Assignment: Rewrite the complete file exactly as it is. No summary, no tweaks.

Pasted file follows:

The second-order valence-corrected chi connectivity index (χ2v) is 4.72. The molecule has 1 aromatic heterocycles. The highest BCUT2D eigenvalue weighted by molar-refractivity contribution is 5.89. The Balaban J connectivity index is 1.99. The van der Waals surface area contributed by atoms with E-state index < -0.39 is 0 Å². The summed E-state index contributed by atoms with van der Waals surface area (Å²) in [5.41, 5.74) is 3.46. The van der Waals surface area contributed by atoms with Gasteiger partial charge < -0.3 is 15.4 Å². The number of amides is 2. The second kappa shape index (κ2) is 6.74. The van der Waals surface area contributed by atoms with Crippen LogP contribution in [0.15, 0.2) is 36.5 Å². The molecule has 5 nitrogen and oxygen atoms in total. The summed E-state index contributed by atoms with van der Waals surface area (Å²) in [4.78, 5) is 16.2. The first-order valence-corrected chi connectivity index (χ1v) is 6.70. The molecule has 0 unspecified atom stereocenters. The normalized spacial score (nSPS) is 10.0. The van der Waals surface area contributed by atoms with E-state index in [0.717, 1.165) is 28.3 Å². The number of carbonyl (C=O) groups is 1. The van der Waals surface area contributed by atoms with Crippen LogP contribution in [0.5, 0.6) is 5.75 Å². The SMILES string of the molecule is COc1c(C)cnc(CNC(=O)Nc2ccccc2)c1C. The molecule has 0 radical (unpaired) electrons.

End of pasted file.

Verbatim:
The second-order valence-corrected chi connectivity index (χ2v) is 4.72. The molecule has 1 aromatic heterocycles. The highest BCUT2D eigenvalue weighted by molar-refractivity contribution is 5.89. The Balaban J connectivity index is 1.99. The van der Waals surface area contributed by atoms with E-state index < -0.39 is 0 Å². The summed E-state index contributed by atoms with van der Waals surface area (Å²) in [5.41, 5.74) is 3.46. The van der Waals surface area contributed by atoms with Gasteiger partial charge < -0.3 is 15.4 Å². The number of amides is 2. The second kappa shape index (κ2) is 6.74. The van der Waals surface area contributed by atoms with Crippen LogP contribution in [0.15, 0.2) is 36.5 Å². The molecule has 5 nitrogen and oxygen atoms in total. The summed E-state index contributed by atoms with van der Waals surface area (Å²) in [4.78, 5) is 16.2. The first-order valence-corrected chi connectivity index (χ1v) is 6.70. The molecule has 0 unspecified atom stereocenters. The normalized spacial score (nSPS) is 10.0. The van der Waals surface area contributed by atoms with E-state index in [0.717, 1.165) is 28.3 Å². The number of carbonyl (C=O) groups is 1. The van der Waals surface area contributed by atoms with Crippen LogP contribution in [0.5, 0.6) is 5.75 Å². The SMILES string of the molecule is COc1c(C)cnc(CNC(=O)Nc2ccccc2)c1C. The molecule has 0 radical (unpaired) electrons.